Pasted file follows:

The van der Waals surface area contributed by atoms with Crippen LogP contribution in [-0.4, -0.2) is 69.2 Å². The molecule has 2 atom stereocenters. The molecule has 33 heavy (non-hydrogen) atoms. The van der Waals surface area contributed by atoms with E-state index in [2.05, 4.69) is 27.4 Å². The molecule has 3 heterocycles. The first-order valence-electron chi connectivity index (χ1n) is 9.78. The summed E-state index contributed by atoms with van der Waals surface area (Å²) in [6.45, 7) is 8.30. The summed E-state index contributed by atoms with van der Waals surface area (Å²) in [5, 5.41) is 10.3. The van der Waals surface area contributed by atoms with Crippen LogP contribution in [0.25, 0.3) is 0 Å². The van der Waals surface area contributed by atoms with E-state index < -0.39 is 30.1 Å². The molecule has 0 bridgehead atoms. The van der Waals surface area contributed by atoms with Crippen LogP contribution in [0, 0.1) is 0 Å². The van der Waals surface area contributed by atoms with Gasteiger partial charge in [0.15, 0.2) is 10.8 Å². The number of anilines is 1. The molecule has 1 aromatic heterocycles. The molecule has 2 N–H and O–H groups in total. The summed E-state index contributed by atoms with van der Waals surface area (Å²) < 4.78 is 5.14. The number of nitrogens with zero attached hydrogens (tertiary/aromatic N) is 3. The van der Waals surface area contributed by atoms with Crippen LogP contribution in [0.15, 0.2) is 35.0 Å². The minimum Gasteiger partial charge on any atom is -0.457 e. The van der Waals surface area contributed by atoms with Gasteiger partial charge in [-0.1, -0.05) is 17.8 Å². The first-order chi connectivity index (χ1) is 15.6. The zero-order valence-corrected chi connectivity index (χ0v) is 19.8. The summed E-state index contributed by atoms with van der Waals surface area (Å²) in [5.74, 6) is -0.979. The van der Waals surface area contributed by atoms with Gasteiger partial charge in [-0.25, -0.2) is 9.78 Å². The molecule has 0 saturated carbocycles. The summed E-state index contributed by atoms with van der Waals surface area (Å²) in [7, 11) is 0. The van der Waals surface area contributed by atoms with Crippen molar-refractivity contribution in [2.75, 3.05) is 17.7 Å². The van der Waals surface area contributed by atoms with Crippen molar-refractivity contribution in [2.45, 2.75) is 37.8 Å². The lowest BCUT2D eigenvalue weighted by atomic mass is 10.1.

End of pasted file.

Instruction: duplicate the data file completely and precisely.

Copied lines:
The van der Waals surface area contributed by atoms with Crippen LogP contribution in [-0.4, -0.2) is 69.2 Å². The molecule has 2 atom stereocenters. The molecule has 33 heavy (non-hydrogen) atoms. The van der Waals surface area contributed by atoms with E-state index in [2.05, 4.69) is 27.4 Å². The molecule has 3 heterocycles. The first-order valence-electron chi connectivity index (χ1n) is 9.78. The summed E-state index contributed by atoms with van der Waals surface area (Å²) in [6.45, 7) is 8.30. The summed E-state index contributed by atoms with van der Waals surface area (Å²) in [5, 5.41) is 10.3. The van der Waals surface area contributed by atoms with Crippen LogP contribution in [0.25, 0.3) is 0 Å². The van der Waals surface area contributed by atoms with E-state index < -0.39 is 30.1 Å². The molecule has 0 bridgehead atoms. The van der Waals surface area contributed by atoms with Crippen LogP contribution in [0, 0.1) is 0 Å². The van der Waals surface area contributed by atoms with Gasteiger partial charge in [0.15, 0.2) is 10.8 Å². The number of anilines is 1. The molecule has 1 aromatic heterocycles. The molecule has 2 N–H and O–H groups in total. The summed E-state index contributed by atoms with van der Waals surface area (Å²) < 4.78 is 5.14. The number of nitrogens with zero attached hydrogens (tertiary/aromatic N) is 3. The van der Waals surface area contributed by atoms with Crippen LogP contribution in [0.15, 0.2) is 35.0 Å². The minimum Gasteiger partial charge on any atom is -0.457 e. The van der Waals surface area contributed by atoms with Gasteiger partial charge in [-0.1, -0.05) is 17.8 Å². The first-order chi connectivity index (χ1) is 15.6. The zero-order valence-corrected chi connectivity index (χ0v) is 19.8. The summed E-state index contributed by atoms with van der Waals surface area (Å²) in [5.74, 6) is -0.979. The van der Waals surface area contributed by atoms with Gasteiger partial charge in [-0.25, -0.2) is 9.78 Å². The molecule has 0 saturated carbocycles. The summed E-state index contributed by atoms with van der Waals surface area (Å²) in [7, 11) is 0. The van der Waals surface area contributed by atoms with Crippen molar-refractivity contribution in [2.75, 3.05) is 17.7 Å². The van der Waals surface area contributed by atoms with Crippen molar-refractivity contribution in [2.45, 2.75) is 37.8 Å². The lowest BCUT2D eigenvalue weighted by atomic mass is 10.1.